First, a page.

Do you know how many times people comment on my web address or my email address? You don’t need that extra “A” Donna, it is just confusing. I usually respond that the second A is meaningful and that I can share the story of the “A”. Given that today is the Feast Day of St. Agnes, I thought today might be a perfect day to share the story of the “A”.
As you are probably starting to guess, my middle name is Agnes. I did not think about about the name too much until sixth grade when my home room teacher wanted us to fill out cards with our full names, including the middle name. She proceeded to read the “funny” middle names to the class. There were only two. Yes, Donna Agnes was one of the funny middle names. The other name, quite frankly, was not very funny. It is just that it belonged to the big football star for the class, and she wanted to tease him. The fact of the matter was, nobody would pick on him. But, Donna, well that was another story, I was very “pick-on-able” I learned.
Through high school and college I was known more as Agnes than anything, and I hated that. Not that the name was bad, it was just that it was used to mock, tease or insult me, so I had no use for it. In fact, I insisted that the people only use my initial “A”, if they had to reference my middle name. For the most part I simply went by Donna Heckler. A few years after graduate school, my grandmother, Agnes Heckler after whom I am named, passed away. At the cemetery, my father showed me a long line of Agnes’ in the family. With my grandmother now gone, I was the only one remaining with the name Agnes. I had been thinking of permanently changing my middle name and he offered that if I changed it we would no longer have any Agnes’ remaining. I made the choice to keep the name. Though, that did not mean I had to use it, I thought.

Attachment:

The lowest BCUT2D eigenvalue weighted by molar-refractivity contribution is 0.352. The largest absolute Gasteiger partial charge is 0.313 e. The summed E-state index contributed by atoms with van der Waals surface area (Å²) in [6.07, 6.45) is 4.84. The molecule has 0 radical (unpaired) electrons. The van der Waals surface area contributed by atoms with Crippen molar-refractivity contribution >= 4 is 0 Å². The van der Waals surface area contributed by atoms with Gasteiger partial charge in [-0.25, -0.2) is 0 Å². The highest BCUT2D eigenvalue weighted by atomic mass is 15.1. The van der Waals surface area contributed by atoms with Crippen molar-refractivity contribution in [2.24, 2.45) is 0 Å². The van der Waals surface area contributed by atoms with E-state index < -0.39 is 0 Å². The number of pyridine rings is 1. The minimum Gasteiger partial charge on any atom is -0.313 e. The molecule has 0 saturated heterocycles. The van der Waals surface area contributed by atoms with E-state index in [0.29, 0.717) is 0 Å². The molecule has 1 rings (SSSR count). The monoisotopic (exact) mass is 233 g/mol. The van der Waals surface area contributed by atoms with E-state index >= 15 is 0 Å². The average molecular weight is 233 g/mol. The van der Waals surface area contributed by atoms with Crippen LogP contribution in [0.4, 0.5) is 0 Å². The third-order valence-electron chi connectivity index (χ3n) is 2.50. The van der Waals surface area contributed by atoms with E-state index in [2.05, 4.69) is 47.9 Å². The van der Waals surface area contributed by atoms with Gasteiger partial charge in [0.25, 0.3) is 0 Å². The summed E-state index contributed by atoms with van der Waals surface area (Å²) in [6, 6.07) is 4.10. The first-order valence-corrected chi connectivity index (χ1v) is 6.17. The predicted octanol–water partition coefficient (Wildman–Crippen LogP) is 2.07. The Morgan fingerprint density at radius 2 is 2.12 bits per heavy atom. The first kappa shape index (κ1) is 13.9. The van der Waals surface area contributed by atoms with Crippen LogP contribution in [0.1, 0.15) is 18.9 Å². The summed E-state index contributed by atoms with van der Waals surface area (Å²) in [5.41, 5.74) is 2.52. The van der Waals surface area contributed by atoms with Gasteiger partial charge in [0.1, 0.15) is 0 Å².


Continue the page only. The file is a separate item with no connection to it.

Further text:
Fast forward about 30 years and I was having lunch with a friend when the name popped back up. I had just finished cancer treatments and was working on the book Living Like A Lady When You Have Cancer. The friend was also a surgical oncologist, with a specialty in breast cancer. I asked her what the first thing was that she did when she walked into surgery. She replied that she says a prayer to St. Agnes, the patron saint of breast cancer. My chin hit the floor, and my eyes bugged out. How could that be?
I raced home to do some research. It turns out St. Agatha is the patron saint of breast cancer, not St. Agnes. That being said, there are many similarities between them as they were both young virgins who were martyred and their stories are often conflated. As I started to study St. Agnes, I started to learn just how beautiful she was, not just physically but importantly, spiritually. She was martyred at the tender age of about 13 around the year 304 for refusing the soldiers. Because of her beauty they all wanted her. While giving into the lustful soldiers could have saved her life, the only thing she wanted was God. She chose God, kept herself pure for God and was killed for that choice. Because of her story, St. Agnes is known as the patron saint of young girls, chastity and rape survivors.
In Greek the word Agnes means “pure, chaste” while in Latin, Agnes suggests “Agnus” which means lamb. That is why she is typically represented with a lamb in her arms. Of course, I love that she is shown holding a lamb as Christ is known as the Lamb of God and all Agnes wanted was to do was to love Christ.
Agnes is also always shown with a halo of light around her head. I think of her as so radiant. Despite the great trials, she stayed true to her choice for God, and His light is reflected through her. Perhaps the key word is choice. She chose God, and she chose to bear the trials so that she could be with Him for eternity. It took awhile before I learned to embrace my middle name. But, I chose to keep it and I chose to start using that middle A in my work and in my writing as a nod to my heritage and my patron saint.
My sister loves a line from the movie Freaky Friday, when Jamie Lee Curtis yells out to her daughter “make good choices”. It seems to me that St. Agnes is a perfect example of making good choices, of daily making that choice for God. I pray that I can make good choices. I pray that you can make good choices as well. As we make good choices, choices for God, let His radiance shine through each of us!